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How to Clean Your Riding Mower Carburetor: Step-By-Step

Your riding lawn mower carburetor controls the amount of air and fuel mixture to form combustion in your engine.

When the carburetor isn’t functioning correctly, it can cause your riding mower to sputter, stall and not start. Most of the time, your carburetor problems can be solved by cleaning them.

If you are a little mechanical and don’t mind working with small parts, you can follow my instructions below to clean the carburetor yourself. Your local small engine repair shop is an option to have your carburetor cleaned or rebuilt if you don’t want to tackle the job.

Symptoms of a Bad Carburetor on Your Riding Lawn Mower

When a riding carburetor is acting up, you will notice these symptoms due to your mower running with the incorrect fuel-to-air mixture or having a blockage:

  • Engine won’t start
  • Starts and then dies
  • Backfires from running lean
  • Engine is sputtering and running rough
  • Engine is surging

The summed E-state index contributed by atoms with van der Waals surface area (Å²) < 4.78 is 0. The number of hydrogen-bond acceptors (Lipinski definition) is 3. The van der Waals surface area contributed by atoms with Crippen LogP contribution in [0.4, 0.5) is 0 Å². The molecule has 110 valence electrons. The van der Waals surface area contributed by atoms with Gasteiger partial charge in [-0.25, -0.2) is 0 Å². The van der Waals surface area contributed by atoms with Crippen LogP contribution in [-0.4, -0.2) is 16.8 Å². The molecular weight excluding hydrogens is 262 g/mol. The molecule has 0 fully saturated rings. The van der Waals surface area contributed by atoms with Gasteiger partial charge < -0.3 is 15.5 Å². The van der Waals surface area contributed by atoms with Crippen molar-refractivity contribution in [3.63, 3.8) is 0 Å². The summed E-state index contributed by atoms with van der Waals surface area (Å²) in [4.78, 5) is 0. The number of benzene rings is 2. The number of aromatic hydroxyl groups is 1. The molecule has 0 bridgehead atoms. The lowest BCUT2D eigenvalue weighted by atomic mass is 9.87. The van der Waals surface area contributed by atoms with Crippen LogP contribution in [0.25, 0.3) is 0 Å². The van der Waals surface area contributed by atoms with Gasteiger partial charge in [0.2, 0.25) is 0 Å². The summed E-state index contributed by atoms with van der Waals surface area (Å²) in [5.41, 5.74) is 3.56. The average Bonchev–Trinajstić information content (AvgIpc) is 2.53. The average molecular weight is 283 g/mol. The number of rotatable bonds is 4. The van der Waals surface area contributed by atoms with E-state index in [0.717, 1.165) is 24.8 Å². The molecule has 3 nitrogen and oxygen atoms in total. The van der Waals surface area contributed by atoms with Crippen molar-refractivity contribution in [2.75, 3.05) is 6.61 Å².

• Mower is consuming too much fuel

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Follow all safety instructions provided in your equipment operator’s manual before diagnosing, repairing, or operating. Consult a professional if you don’t have the skills, or knowledge or are not in the condition to perform the repair safely.

Clean a riding lawn mower carburetor

10 Steps to Clean Your Riding Mower Carburetor

Spray Carburetor Cleaner in the Air Intake: You don’t want to take your carburetor apart if it isn’t causing your problem. To identify if you need to take your carburetor apart, remove your air filter from the filter housing.

Spray carburetor cleaner into the air intake and start your riding mower. If your mower starts and then dies, you must take apart your carburetor and clean it.

Gather Tools and Items Required to Clean the Carburetor

  • Pliers
  • Screwdriver
  • Socket/ratchet set
  • Carburetor cleaner
  • Thick wire
  • Needle nose pliers

Take Photos for Reassembly

I highly recommend taking photos during the disassembly of your carburetor. There are so many small parts to your carburetor that it can be hard to remember where every part to when you reassemble it.

Most people have a cell phone available to take photos and easily access them. If you have a camera or phone, take photos of your carburetor before you remove it and during each step of taking it apart.

Shut off Your Fuel Supply